Earlier last week, Pope Benedict XVI released a letter of support to Cardinal Tarcisio Bertone, most observers saw the gesture as a signal from the Pope that the Secretary of State would remain in office, despite the unrest in the Roman Curia and the criticism fueled by the “Vatileaks” scandal.
Veteran Vatican-watcher Sandro Magister ofL’Espresso gives a different interpretation to the papal letter.
Pope Benedict is not easily bothered by criticism, Magister notes, and he is never intimidated.
“It is a mistake to confuse the meekness of this pope with submissiveness.”
The Pontiff listens carefully and respectfully to differing opinions, but then pursues the course he thinks best, even if it is unpopular.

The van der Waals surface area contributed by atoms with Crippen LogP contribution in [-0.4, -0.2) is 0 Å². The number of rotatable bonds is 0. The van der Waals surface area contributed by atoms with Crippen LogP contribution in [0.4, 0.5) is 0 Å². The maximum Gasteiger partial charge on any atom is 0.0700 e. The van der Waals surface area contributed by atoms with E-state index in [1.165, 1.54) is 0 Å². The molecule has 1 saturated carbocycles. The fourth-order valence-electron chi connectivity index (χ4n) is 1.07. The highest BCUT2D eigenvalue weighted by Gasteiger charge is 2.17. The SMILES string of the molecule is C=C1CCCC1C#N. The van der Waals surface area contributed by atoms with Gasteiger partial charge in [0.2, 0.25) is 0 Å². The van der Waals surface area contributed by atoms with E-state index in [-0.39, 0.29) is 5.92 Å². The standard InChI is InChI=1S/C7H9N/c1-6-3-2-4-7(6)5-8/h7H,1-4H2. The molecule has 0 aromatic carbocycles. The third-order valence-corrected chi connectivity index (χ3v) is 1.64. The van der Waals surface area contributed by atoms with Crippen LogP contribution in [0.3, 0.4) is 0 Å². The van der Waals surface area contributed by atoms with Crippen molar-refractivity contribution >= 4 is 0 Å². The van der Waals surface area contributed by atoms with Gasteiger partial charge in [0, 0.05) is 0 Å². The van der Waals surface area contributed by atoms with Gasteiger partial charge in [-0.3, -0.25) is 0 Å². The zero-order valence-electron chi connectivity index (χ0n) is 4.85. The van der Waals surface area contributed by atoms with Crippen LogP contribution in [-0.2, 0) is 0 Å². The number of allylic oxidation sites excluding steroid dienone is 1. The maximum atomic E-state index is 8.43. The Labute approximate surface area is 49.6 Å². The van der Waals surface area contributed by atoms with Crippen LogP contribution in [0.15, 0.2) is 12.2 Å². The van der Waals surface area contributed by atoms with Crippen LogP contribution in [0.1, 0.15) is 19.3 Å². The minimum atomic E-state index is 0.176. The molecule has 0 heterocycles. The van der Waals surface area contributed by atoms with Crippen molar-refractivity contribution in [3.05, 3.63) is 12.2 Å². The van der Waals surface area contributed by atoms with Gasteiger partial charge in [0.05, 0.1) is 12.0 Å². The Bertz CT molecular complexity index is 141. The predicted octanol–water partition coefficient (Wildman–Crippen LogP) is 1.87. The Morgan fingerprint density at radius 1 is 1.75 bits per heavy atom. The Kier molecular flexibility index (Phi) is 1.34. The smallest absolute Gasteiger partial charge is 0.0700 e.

Magister illustrates his point by showing how Pope Benedict has shown his quiet determination to make changes: in relations with Islam, in the handling of sex-abuse cases, in dealings with traditionalists and with Anglicans, and in Vatican financial affairs.
Now, Magister argues, the Pope recognizes that the Vatican’s own administration is in turmoil, and the leaks of confidential documents amount to a virtual mutiny.
The Secretariat of State, Magister believes, is “the main culprit of this disorientation,” and the Pope is ready to make changes.
Magister concludes that the Pope’s letter is “his affectionate accompaniment of Cardinal Bertone toward his sending into retirement.”